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NCJRS Abstract

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NCJ Number: 148664 Find in a Library
Title: First Australian National Survey of Crimes Against Businesses
Author(s): J Walker
Date Published: 1994
Page Count: 150
Sponsoring Agency: Australian Institute of Criminology
Canberra ACT, 2601, Australia
Publication Number: ISBN 0-642-20114-5
Sale Source: Australian Institute of Criminology
GPO Box 2944
Canberra ACT, 2601,
Australia
Type: Statistics
Language: English
Country: Australia
Annotation: This 1992 survey of crimes against Australian businesses found that crime was considered to be a serious neighborhood problem by nearly 25 percent of businesses and that businesses in retail nonfood and tourism/recreation sectors were most likely to perceive a serious or fairly serious crime problem.
Abstract: Medium-sized businesses fared worse than either smaller or larger businesses, particularly in the manufacturing industry sector, but there was a distinct tendency for perceptions of crime against retailers to worsen with increasing business size. Almost half of large food retailers said they had a serious crime problem in their neighborhood. Perceptions of crime were worse in built-up areas outside city centers than they were in city centers themselves. Special business zones, however, including industrial estates, business parks, and shopping precincts, were more likely to suffer a range of neighborhood problems, including crime, than other business locations. Nearly half of all businesses were not victimized by crime in 1992. Of businesses experiencing crime, burglary was the most common offense type. Almost 60 percent of burglary victims were burglarized more than once during the year. Only about 20 percent of all businesses experienced vandalism in 1992. Business perceptions of crime were related to the presence of unruly children and teenagers in the neighborhood. The total cost of crime in Australia for 1992 was estimated to range between $3.8 and $4.7 billion. With respect to crime prevention, large businesses were much more likely than small businesses to employ security measures. Only one in six businesses had contacted the police about crime or crime prevention.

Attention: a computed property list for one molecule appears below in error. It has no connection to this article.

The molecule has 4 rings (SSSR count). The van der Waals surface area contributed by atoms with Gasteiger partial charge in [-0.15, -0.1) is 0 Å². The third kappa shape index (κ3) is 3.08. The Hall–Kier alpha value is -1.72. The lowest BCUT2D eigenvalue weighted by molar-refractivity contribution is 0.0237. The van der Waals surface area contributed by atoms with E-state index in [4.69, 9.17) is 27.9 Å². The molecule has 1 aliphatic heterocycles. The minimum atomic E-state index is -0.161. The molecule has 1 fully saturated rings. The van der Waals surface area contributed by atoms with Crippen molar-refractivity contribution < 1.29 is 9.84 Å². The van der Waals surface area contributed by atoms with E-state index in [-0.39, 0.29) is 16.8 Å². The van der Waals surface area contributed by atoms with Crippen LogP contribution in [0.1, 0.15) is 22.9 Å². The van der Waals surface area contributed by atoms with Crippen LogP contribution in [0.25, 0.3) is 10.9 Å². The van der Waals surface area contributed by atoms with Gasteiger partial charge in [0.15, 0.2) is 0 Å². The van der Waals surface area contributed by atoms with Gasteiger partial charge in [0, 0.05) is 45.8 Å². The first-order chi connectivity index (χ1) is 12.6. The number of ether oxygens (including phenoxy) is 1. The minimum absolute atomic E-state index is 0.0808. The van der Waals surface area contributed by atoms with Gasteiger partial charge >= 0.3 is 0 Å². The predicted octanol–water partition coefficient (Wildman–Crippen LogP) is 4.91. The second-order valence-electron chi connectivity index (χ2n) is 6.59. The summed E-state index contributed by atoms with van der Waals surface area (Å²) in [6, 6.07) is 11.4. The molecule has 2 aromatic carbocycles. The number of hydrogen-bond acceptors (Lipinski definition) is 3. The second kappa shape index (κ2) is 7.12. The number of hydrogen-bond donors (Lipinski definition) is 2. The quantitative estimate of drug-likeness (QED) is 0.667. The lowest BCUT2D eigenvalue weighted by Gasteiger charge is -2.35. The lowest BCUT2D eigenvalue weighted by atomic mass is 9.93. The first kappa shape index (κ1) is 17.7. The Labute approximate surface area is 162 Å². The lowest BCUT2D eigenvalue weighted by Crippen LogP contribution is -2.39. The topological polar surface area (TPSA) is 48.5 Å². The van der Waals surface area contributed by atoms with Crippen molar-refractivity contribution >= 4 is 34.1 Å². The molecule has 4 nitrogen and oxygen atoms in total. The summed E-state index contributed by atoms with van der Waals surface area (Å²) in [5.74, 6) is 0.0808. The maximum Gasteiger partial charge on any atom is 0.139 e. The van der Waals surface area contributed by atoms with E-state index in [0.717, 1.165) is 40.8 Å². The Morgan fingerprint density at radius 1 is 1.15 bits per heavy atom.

Main Term(s): Foreign crime statistics
Index Term(s): Australia; Burglary; Business crime costs; Crimes against businesses; Foreign crime prevention; Retail business crimes; Retail business security
To cite this abstract, use the following link:
http://www.ncjrs.gov/App/publications/abstract.aspx?ID=148664

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